A typewriter excuses nothing.  With the “sheer violence of its iron arms,” it strikes “at the page with unforgiving force.”  Women tend to be more forgiving than men, but “forgiving is not the typewriter’s duty,” yet another example of its innate maleness.

In the 1920s, the setting for Rindell’s tale, women were not supposed to be violent criminals.  Men committed crimes; women, with their “delicate” sensibilities, cared for their husbands, bore and nurtured their children, and maintained the home.  But Rose is not the typical 1920s woman.

There is one crucial element about Rose that you need to know: she is an unreliable narrator.  Come on, no human can possibly type 300 words per minute.  You cannot trust anything she says, making her a thrilling and unforgettable character.  Rose, a consummate liar, will surely remind readers of Amy from Gillian Flynn’s blockbuster bestseller Gone Girl.  Rindell’s narrator also shares many of the same qualities as Grace from Charlotte Rogan’s absorbing novel The Lifeboat.  Like Amy and Grace, Rose is an unknown, unknowable, and enigmatic character; you learn to expect the unexpected from her rather early on in Rindell’s novel.

The anticipation builds as Rose grows increasingly obsessed with Odalie, her fellow typist at a police precinct in New York City’s Lower East Side.  For Rose, Odalie is “sweet nectar” she cannot help but succumb to.  She is drawn to Odalie, like an “insect drawn to his peril.”  Rose’s fixation on Odalie reminded me of Patricia Highsmith’s cunning novel The Talented Mr. Ripley.

“A lying criminal always trips himself up (or herself, I suppose, rare though that alternate scenario may be) either giving too many details or else revealing the wrong ones,” Rindell writes.  In this way, the author slowly and shrewdly reveals the truth, and it is both surprising and extraordinary.

In Rindell’s expert hands, the budding science of criminology and history merge to create an atmosphere reminiscent of the period.

Suzanne Rindell

Suzanne Rindell

New York City in the 1920s comes to vivid life as Rindell recreates the jazz-age period of flappers and Prohibition and throws in decadent parties (think The Great Gatsby), moonshine, and speakeasies.  The experience is a grand and heady one that always keeps you engaged and guessing.

You are powerless to fight the pull of The Other Typist.  It is just impossible.  The Other Typist ensnared me from the first page and never let me take a breath until I closed the book.  Rindell may be a rookie, but she possesses an inherent knowledge of storytelling.  Easily my favorite mystery novel of the year, The Other Typist held me in its suspenseful grip, and I was content to abide in its clutches.  This novel is so shocking you’ll have to force yourself to close your mouth when you read the last page.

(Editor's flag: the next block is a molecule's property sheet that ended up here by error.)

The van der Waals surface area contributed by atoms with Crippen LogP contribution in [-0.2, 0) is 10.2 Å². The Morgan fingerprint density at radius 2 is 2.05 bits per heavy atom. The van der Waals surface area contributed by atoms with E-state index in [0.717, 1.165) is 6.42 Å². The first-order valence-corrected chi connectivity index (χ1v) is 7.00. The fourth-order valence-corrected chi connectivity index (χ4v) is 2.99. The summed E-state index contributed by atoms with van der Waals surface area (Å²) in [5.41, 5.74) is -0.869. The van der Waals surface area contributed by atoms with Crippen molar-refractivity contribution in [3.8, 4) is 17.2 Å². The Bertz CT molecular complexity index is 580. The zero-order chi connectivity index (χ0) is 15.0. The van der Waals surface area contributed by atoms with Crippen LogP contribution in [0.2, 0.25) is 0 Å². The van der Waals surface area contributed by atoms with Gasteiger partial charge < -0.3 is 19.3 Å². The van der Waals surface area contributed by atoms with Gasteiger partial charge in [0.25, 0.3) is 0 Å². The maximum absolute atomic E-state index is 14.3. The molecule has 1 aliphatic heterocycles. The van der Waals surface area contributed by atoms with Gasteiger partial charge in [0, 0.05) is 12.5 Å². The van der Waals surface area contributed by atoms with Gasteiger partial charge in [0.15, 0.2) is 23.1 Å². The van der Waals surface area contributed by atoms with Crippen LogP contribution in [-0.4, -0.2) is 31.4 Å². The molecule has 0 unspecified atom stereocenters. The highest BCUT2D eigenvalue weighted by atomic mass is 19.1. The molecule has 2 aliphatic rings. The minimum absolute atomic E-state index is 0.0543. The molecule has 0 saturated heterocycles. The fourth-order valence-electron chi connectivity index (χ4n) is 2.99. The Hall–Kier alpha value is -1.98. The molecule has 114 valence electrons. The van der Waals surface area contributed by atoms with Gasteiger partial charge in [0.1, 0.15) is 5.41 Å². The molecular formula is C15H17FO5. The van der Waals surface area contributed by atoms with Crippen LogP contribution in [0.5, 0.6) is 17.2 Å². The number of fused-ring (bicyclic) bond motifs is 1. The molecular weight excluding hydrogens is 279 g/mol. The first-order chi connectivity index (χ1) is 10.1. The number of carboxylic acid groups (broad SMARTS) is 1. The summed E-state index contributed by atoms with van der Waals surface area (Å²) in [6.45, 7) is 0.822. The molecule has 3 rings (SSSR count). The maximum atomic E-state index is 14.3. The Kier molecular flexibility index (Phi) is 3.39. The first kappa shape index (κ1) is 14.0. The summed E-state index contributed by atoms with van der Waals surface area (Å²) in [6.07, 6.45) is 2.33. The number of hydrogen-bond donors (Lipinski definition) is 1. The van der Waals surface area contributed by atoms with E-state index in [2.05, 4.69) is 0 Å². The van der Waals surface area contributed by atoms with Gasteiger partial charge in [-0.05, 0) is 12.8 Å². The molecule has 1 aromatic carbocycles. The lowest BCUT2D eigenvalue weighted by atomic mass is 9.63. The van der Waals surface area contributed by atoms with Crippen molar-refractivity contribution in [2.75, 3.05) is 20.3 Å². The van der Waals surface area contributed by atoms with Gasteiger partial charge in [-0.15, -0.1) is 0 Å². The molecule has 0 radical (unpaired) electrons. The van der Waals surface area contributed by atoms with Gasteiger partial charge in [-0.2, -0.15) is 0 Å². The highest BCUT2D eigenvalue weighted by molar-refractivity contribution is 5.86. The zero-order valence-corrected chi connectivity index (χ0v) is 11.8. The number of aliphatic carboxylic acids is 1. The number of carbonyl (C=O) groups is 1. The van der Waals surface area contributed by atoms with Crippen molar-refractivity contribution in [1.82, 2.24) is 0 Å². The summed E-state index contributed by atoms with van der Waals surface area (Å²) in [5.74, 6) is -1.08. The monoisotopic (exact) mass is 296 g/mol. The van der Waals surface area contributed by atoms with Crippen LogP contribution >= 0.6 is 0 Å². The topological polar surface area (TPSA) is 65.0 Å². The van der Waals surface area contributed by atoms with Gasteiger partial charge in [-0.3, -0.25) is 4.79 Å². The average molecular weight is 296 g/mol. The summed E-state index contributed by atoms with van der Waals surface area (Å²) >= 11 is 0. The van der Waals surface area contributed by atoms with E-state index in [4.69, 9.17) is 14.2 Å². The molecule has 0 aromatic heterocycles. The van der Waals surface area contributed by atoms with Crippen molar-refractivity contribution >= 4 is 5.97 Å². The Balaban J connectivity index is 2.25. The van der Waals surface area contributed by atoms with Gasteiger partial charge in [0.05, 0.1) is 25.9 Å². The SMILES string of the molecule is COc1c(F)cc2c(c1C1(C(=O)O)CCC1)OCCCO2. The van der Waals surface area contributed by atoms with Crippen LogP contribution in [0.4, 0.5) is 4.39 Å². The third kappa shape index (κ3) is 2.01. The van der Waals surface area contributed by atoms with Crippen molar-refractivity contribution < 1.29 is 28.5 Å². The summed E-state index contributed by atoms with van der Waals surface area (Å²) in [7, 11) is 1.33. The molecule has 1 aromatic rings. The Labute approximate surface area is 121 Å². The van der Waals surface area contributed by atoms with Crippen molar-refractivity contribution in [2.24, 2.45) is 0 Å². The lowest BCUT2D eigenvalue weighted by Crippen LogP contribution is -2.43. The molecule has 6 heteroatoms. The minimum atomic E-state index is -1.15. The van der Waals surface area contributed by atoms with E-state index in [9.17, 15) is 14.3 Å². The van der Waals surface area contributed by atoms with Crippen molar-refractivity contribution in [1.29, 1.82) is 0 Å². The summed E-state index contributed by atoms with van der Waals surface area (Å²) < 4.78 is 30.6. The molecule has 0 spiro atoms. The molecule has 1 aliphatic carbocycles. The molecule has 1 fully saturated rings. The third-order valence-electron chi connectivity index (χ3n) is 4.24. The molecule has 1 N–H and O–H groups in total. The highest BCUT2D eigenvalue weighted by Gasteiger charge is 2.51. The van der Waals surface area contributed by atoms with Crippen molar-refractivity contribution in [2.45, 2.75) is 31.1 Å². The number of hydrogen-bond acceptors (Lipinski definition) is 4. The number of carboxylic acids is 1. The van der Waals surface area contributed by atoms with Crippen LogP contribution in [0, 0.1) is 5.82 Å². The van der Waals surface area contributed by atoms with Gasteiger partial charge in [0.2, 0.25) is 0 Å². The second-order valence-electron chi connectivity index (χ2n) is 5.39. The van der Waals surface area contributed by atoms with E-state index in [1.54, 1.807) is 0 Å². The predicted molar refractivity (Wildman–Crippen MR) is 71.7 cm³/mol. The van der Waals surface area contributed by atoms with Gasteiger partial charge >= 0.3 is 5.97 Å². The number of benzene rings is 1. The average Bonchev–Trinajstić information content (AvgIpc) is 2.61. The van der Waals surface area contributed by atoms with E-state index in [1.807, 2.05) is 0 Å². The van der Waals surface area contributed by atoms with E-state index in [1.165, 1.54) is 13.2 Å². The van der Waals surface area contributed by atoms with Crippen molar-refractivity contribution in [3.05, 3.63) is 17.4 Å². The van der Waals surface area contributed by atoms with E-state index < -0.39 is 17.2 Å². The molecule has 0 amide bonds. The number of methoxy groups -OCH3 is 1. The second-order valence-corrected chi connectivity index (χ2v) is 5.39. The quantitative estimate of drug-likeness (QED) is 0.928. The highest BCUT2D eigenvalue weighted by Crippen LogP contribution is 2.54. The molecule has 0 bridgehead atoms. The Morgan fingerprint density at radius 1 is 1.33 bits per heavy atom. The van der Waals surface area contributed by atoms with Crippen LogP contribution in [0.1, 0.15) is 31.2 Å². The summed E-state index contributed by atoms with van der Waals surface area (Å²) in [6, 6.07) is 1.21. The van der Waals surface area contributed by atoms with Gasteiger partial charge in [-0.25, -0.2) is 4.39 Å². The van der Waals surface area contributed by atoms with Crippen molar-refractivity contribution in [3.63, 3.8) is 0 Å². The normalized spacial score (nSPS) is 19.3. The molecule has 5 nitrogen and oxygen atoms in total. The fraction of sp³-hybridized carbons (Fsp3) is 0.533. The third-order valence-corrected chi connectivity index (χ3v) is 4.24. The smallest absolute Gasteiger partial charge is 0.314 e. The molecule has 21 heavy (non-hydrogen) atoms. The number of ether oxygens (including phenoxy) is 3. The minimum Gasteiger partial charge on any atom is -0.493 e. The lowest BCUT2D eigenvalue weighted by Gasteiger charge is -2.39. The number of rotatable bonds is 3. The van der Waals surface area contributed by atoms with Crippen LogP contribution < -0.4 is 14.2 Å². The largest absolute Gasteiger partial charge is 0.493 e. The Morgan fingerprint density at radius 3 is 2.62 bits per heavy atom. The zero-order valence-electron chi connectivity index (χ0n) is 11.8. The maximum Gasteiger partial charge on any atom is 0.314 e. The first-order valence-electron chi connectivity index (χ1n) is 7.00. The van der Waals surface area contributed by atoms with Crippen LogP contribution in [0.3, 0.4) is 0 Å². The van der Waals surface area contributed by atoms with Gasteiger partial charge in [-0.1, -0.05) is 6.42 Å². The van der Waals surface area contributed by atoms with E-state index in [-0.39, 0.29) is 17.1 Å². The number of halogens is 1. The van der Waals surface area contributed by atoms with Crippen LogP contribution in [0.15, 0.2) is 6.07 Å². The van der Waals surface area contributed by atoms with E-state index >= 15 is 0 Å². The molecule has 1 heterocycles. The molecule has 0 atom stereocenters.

The Other Typist is a book and not a steak, but it’s juicy and appealing.  One taste and you are want more and more and more.  Rindell successfully creates two remarkable women who seize our attention, stun us, and make us fans for life.

Keira Knightley to star in and take a producer’s role on the jazz-age period piece, according to the Hollywood Reporter.

It is unknown which of the two main characters she will play.

Keira Knightley

Who do you see Knightley as: Rose or Odalie?  And why?

4 Comments

Filed under book review, Bookmagnet's Best Books of the Month, books, Debut Novels, fiction, historical fiction, literary fiction, mystery, Summer Reading, thriller

The Curiosity by Stephen P. Kiernan

Book Review: The Curiosity by Stephen P. Kiernan

The Curiosity by Stephen P. Kiernan (William Morrow; 432 pages; $25.99)

I still remember the sensation I felt when I read some of my favorite novels for the first time—Yann Martel’s Life of Pi, Rachel Joyce’s The Unlikely Pilgrimage of Harold Fry, Charles Frazier’s Cold Mountain, Gillian Flynn’s Gone Girl, and Adam Johnson’s The Orphan Master’s Son.  The sense that I was not reading just another ordinary book or just another mundane story overwhelmed me.  Instead, I was considering the writer’s very own soul.  Reading these narratives turned into a transcendent experience.  These emotions resurfaced as I read Stephen P. Kiernan’s dazzlingly provocative, compelling debut The Curiosity, and I welcomed them.  The Curiosity blends science fiction, fantasy, romance, and history, producing an intriguing and poignant tale guaranteed to leave an indelible mark on readers.

the curiosity   Kiernan’s first novel is adroitly plotted, skillfully paced, and interspersed with delicate foreshadowing.  Dr. Kate Philo, a scientist on an innovative mission led by Erastus Carthage, and her team look for small frozen life forms such as plankton and shrimp in the Arctic Ocean that they can “reanimate,” or bring back to life.  The experiments thus far have worked, but not on large beings and only for a very short time period.

Imagine their shock when they find a man frozen in the ice, a discovery that redefines both life and death.  On Carthage’s orders, the specimen is shipped back to his state-of-the-art research lab in Boston.  There, scientists reanimate the subject regardless of the implications, inciting media frenzy and leaving religious fundamentalists reeling. The “Lazarus Project” reignites the age-old debate between science and religion.